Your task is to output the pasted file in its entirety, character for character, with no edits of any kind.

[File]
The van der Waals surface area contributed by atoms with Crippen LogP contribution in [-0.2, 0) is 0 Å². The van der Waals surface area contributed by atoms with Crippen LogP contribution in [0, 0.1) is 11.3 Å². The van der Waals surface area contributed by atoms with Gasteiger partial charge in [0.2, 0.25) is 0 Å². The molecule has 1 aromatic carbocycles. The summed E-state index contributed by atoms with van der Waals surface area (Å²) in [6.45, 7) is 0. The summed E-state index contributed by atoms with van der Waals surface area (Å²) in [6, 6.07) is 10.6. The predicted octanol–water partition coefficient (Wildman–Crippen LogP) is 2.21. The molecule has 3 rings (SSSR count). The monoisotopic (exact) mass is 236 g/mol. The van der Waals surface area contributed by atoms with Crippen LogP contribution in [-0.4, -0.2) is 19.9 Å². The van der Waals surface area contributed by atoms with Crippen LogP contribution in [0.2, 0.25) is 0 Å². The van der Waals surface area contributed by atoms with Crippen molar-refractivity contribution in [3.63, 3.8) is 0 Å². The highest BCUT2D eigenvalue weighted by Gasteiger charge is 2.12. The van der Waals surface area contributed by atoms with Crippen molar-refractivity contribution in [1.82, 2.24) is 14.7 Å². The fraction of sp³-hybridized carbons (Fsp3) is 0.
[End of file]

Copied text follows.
The van der Waals surface area contributed by atoms with Crippen LogP contribution in [-0.2, 0) is 0 Å². The van der Waals surface area contributed by atoms with Crippen LogP contribution in [0, 0.1) is 11.3 Å². The van der Waals surface area contributed by atoms with Gasteiger partial charge in [0.2, 0.25) is 0 Å². The molecule has 1 aromatic carbocycles. The summed E-state index contributed by atoms with van der Waals surface area (Å²) in [6.45, 7) is 0. The summed E-state index contributed by atoms with van der Waals surface area (Å²) in [6, 6.07) is 10.6. The predicted octanol–water partition coefficient (Wildman–Crippen LogP) is 2.21. The molecule has 3 rings (SSSR count). The monoisotopic (exact) mass is 236 g/mol. The van der Waals surface area contributed by atoms with Crippen LogP contribution in [-0.4, -0.2) is 19.9 Å². The van der Waals surface area contributed by atoms with Crippen LogP contribution in [0.2, 0.25) is 0 Å². The van der Waals surface area contributed by atoms with Crippen molar-refractivity contribution in [3.63, 3.8) is 0 Å². The highest BCUT2D eigenvalue weighted by Gasteiger charge is 2.12. The van der Waals surface area contributed by atoms with Crippen molar-refractivity contribution in [1.82, 2.24) is 14.7 Å². The fraction of sp³-hybridized carbons (Fsp3) is 0.